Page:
“You don’t have to be a running coach to improve someone’s ability to run.” (Fountain, 2017, p.21)
In 2015, the number of weekly runners in England rose by 63,000 to 2.1 million according to Sport England’s Active People Survey. Sport England now uses the Active Lives Survey and the latest data (2015-16, Year 1 Report) reports that of the 200,000 people surveyed, 15% suggest they go running.
The latest figures from the Australian Bureau of Statistics (ABS) (2012) suggests “The number of Australians jogging or running as a sport or recreation has almost doubled since 2005–06…”, or around 8% of the population – nearly half that of England. “Statistics from the Australian Sports Commission’s 2006 survey showed an estimated 1,224,100 Australians aged 15 years and older participated in running in the 12 months prior to being surveyed.” (SMA, n.d.).
Running is an enjoyable sport/recreational activity which can be done solo or in a group, and people take running up for a variety of reasons:
- Amateur/professional sporting career;
- To get fitter or be healthier;
- To lose weight; and
- To be part of a community, and so on.
Running is available for all abilities and levels of fitness, from those who have never run before to diehard veterans.
The sense of achievement from being able to run longer or faster can be a primary factor in motivating running clients. However, runners should be aware that strength and conditioning is also required to help strengthen and stabilise ‘running’ muscles and to reduce the risk of injury. This would suggest that the strength and conditioning exercises might have to be performed in the gym. Yes and no. A knowledgeable fitness professional should be able to provide both indoor and outdoor strength and conditioning sessions, mixing it up will aid with motivation and interest.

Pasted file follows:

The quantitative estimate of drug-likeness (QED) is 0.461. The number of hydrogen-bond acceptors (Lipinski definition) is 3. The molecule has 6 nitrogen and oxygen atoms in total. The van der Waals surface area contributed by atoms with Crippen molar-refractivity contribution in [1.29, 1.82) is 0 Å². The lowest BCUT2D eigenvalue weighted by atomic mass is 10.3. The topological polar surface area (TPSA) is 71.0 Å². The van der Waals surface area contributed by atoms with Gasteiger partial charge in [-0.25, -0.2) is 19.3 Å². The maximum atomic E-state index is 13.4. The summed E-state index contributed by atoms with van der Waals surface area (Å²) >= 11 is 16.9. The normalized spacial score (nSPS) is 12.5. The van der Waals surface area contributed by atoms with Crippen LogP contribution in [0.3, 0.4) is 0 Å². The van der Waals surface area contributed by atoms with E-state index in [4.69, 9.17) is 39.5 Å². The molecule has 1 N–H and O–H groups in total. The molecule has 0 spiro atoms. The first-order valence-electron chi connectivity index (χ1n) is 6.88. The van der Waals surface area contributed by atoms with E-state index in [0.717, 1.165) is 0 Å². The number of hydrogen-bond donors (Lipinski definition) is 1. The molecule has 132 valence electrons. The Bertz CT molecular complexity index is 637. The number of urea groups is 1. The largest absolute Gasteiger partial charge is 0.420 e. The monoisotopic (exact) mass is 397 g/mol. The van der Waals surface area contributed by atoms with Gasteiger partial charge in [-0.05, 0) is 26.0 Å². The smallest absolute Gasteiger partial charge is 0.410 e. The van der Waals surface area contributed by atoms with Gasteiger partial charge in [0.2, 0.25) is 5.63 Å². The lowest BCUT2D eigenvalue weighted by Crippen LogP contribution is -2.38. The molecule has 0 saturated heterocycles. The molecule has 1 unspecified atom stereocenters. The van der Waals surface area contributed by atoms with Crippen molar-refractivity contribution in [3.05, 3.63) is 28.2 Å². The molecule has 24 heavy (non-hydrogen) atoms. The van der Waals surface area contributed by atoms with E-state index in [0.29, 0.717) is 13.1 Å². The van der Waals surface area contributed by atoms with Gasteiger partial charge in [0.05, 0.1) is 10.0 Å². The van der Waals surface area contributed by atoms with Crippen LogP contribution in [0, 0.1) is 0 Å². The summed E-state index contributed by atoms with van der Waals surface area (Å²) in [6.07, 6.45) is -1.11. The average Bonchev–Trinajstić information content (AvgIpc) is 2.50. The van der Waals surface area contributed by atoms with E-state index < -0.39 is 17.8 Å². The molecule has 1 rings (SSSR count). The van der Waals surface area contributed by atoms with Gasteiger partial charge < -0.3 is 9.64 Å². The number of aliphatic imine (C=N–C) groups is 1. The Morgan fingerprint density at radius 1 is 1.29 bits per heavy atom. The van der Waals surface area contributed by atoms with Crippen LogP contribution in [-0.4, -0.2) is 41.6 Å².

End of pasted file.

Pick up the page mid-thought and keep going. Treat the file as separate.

‘Tight’ calves and hamstrings, and weak glutes can be issues for runners (Fountain, 2017), especially those new to the activity (advising newbies about DOMS is also useful). Sports Medicine Australia (SMA) suggests that “Up to 70% of recreational and competitive runners sustain overuse injuries during any 12-month period.” The SMAs Running Fact Sheet provides some good general tips, as well as injury prevention/reduction tips.
Advice and guidance from a fitness professional and/or dedicated running coach can be useful – especially if your fitness professional is a qualified running coach (like me!). However, if your fitness professional doesn’t have the expertise, they shouldn’t be afraid to recommend/refer the runner to an allied professional (e.g. local running club or ultra-running coach).
Your running coach should tailor sessions to the goal of your running. For example:
- Is your goal short-, middle- or long-distance running?
- Are you there just to feel healthier and fitter?
- An amateur looking to improve their 200m time?
- And so on.
If your new to running or considering starting and you don’t feel like using a dedicated coach/fitness professional, then consider Parkrun. Parkrun is a series of 5 km runs held on Saturday mornings in areas of open space around the UK (and other countries). They are open to all, free, and are safe and easy to take part in. Runners are expected to take turns as marshals, timekeepers etc which helps to keep the activity free.
- Running Section: https://bootcampmilitaryfitnessinstitute.com/run/
- Parkrun UK: www.parkrun.org.uk/
- Parkrun Australia: www.parkrun.com.au/
- Parkrun USA: www.parkrun.us/
- Parkrun France: www.parkrun.fr/
Fountain, L. (2017) In It For The Long Run. Fitness Matters: The Official Magazine of REPS UK. Leeds: Coachwise Limited.
Sport England (2017) Active Lives Survey 2015-16, Year 1 Report. Available from World Wide Web: https://www.sportengland.org/media/11498/active-lives-survey-yr-1-report.pdf. [Accessed: 13 April, 2017].
ABS (Australian Bureau of Statistics) (2012) Australians Keep Jogging and Running. Available from World Wide Web: http://www.abs.gov.au/ausstats/abs@.nsf/lookup/4177.0Media%20Release12011-12. [Accessed: 13 April, 2017].
SMA (Sports Medicine Australia) (n.d.) Running Fact Sheet. Available from World Wide Web: http://sma.org.au/resources-advice/sports-fact-sheets/running/. [Accessed: 13 April, 2017].